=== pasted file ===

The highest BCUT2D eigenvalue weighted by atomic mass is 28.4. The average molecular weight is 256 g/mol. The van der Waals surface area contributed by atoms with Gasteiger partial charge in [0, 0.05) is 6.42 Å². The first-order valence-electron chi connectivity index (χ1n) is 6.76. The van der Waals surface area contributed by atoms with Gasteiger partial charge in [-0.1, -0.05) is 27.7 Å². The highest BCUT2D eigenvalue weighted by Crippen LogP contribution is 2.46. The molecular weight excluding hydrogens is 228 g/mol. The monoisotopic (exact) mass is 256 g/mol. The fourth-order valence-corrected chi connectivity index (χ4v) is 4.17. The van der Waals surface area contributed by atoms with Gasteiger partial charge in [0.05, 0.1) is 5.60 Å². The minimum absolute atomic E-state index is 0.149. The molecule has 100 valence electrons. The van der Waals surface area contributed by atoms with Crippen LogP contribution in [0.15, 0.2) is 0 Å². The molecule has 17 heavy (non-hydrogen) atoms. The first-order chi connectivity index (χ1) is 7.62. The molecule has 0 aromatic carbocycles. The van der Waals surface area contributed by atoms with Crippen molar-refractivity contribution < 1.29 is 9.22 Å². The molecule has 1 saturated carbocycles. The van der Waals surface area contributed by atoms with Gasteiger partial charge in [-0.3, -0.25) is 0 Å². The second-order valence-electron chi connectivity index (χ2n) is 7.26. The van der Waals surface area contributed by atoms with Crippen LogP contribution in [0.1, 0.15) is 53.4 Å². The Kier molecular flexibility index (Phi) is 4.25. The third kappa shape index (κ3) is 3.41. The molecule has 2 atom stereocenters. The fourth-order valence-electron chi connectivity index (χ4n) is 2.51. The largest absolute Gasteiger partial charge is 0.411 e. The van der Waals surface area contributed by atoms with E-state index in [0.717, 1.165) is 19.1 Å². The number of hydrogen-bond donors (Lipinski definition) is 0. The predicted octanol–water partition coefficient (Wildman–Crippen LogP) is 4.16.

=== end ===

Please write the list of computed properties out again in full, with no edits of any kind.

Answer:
The highest BCUT2D eigenvalue weighted by atomic mass is 28.4. The average molecular weight is 256 g/mol. The van der Waals surface area contributed by atoms with Gasteiger partial charge in [0, 0.05) is 6.42 Å². The first-order valence-electron chi connectivity index (χ1n) is 6.76. The van der Waals surface area contributed by atoms with Gasteiger partial charge in [-0.1, -0.05) is 27.7 Å². The highest BCUT2D eigenvalue weighted by Crippen LogP contribution is 2.46. The molecular weight excluding hydrogens is 228 g/mol. The monoisotopic (exact) mass is 256 g/mol. The fourth-order valence-corrected chi connectivity index (χ4v) is 4.17. The van der Waals surface area contributed by atoms with Gasteiger partial charge in [0.05, 0.1) is 5.60 Å². The minimum absolute atomic E-state index is 0.149. The molecule has 100 valence electrons. The van der Waals surface area contributed by atoms with Crippen LogP contribution in [0.15, 0.2) is 0 Å². The molecule has 17 heavy (non-hydrogen) atoms. The first-order chi connectivity index (χ1) is 7.62. The molecule has 0 aromatic carbocycles. The van der Waals surface area contributed by atoms with Crippen molar-refractivity contribution < 1.29 is 9.22 Å². The molecule has 1 saturated carbocycles. The van der Waals surface area contributed by atoms with Gasteiger partial charge in [-0.3, -0.25) is 0 Å². The second-order valence-electron chi connectivity index (χ2n) is 7.26. The van der Waals surface area contributed by atoms with Crippen LogP contribution in [0.1, 0.15) is 53.4 Å². The Kier molecular flexibility index (Phi) is 4.25. The third kappa shape index (κ3) is 3.41. The molecule has 2 atom stereocenters. The fourth-order valence-electron chi connectivity index (χ4n) is 2.51. The largest absolute Gasteiger partial charge is 0.411 e. The van der Waals surface area contributed by atoms with E-state index in [0.717, 1.165) is 19.1 Å². The number of hydrogen-bond donors (Lipinski definition) is 0. The predicted octanol–water partition coefficient (Wildman–Crippen LogP) is 4.16.